** (out of four)
I can’t remember a movie with more (not-always-precise) reminders about its time period than the 1993-set “The To Do List.” Marky Mark. Snackwells. “Street Fighter” for Sega. “Home Improvement.” Sarah McLachlan. Three-day video rentals. Zack Morris. Wonderbra. Is this a sex comedy or an episode of “I Love the ‘90s”?
The premise of a virginal high school valedictorian assigning herself a list of sexual experiences to accomplish before college has potential, particularly because so few films acknowledge female sexuality without succumbing to slut shaming or the notion that women need men to be happy.
Georgetown scholarship recipient Brandy (Aubrey Plaza) defines late bloomer—her inexperience has nothing to do with her looks and everything to do with social awkwardness and sexual nervousness. She corrects people when they misuse who/whom and misunderstands terms like “teabagging” as if she’s Amelia Bedelia. (Hey, in the pre-Internet era, a lot of people didn’t know a lot of things.) Surely many can relate to the challenges of feeling clueless about intimate activities, particularly at an age when sexual greenness may as well be tattooed on your forehead.
So it’s a shame that writer/director Maggie Carey (wife of Bill Hader, who co-stars as Brandy’s manager at the pool) prefers incessant, wink-wink nostalgia to making any effort to revitalize the ‘80s movies she references through Brandy’s lovelorn pal (Johnny Simmons) and a cast that looks (and is) much older than the characters they play.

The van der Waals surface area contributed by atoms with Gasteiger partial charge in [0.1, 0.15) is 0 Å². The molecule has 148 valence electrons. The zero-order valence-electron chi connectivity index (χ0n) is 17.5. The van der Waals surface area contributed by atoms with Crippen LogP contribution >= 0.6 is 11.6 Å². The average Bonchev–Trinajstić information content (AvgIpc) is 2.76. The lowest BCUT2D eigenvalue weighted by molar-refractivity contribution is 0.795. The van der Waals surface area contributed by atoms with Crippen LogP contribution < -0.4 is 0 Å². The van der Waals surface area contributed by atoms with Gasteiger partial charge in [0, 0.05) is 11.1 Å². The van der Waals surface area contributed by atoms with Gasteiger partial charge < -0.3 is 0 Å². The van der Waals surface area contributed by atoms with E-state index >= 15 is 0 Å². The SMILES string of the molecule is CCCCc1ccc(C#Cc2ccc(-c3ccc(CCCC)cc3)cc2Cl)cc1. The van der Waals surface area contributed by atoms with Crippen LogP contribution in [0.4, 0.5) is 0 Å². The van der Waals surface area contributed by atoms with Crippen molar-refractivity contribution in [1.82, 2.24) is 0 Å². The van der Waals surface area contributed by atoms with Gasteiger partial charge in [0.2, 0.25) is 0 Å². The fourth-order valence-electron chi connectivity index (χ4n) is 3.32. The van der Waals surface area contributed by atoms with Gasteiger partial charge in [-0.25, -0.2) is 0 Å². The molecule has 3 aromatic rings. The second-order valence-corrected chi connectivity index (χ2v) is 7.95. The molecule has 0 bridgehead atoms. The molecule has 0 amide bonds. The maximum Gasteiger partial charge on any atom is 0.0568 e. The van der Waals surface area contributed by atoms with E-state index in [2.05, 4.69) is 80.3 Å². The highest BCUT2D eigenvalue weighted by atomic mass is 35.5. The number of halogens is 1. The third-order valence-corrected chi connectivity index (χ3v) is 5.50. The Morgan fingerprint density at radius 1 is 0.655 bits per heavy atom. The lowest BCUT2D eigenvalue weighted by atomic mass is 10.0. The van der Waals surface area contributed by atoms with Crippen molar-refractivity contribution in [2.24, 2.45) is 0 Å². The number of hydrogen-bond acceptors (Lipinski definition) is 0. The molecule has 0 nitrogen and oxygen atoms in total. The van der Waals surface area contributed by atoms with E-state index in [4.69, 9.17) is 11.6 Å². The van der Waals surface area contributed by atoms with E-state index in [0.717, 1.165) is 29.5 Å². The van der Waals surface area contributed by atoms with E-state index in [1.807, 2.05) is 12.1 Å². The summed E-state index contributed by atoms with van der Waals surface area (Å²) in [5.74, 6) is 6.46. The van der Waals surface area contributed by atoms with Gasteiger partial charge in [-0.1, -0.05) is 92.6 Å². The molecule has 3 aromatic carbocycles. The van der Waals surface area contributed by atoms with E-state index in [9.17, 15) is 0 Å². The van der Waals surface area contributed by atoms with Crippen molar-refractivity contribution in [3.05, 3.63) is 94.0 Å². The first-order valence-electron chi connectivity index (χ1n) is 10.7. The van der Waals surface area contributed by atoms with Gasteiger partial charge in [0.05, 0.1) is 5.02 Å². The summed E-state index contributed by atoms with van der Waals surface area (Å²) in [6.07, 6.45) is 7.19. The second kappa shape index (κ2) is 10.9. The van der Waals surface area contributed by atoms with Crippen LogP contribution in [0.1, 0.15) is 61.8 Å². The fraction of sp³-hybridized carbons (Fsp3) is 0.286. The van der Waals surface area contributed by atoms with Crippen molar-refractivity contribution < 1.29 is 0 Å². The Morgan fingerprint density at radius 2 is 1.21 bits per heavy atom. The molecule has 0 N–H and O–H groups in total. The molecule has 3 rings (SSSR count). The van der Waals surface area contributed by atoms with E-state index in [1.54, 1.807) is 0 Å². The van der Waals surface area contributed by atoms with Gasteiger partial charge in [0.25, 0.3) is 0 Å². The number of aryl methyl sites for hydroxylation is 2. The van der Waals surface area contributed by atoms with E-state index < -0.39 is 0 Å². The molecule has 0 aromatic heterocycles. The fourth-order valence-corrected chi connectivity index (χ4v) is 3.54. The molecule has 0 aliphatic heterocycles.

Trust me: I really wanted “The To Do List” to be good. With supporting parts for Alia Shawkat, Scott Porter and Connie Britton, the film stars alums of some of the best TV shows of the last decade (“Friday Night Lights,” “Arrested Development,” “Parks and Recreation”). Rachel Bilson plays Brandy’s older sister, but pardon me for not saluting “The O.C.” or “Hart of Dixie.”
Yet any concept can go wrong in the execution, and “The To Do List” just reinforces how much more truth and humor “The Way, Way Back” generated from a gawky hero working at a pool. Though it has a few laughs, “List” often feels like a weak effort to do a female take on “American Pie” and “The Girl Next Door.”
Its best takeaway is that men can be as sensitive as women (or more), and women deservedly hold most of the power in sexual relationships. That’s realness that can be real funny, but it does not improve next to scenes like Brandy foolishly taking a bite out of poop in a pool, believing it to be candy. Gag.
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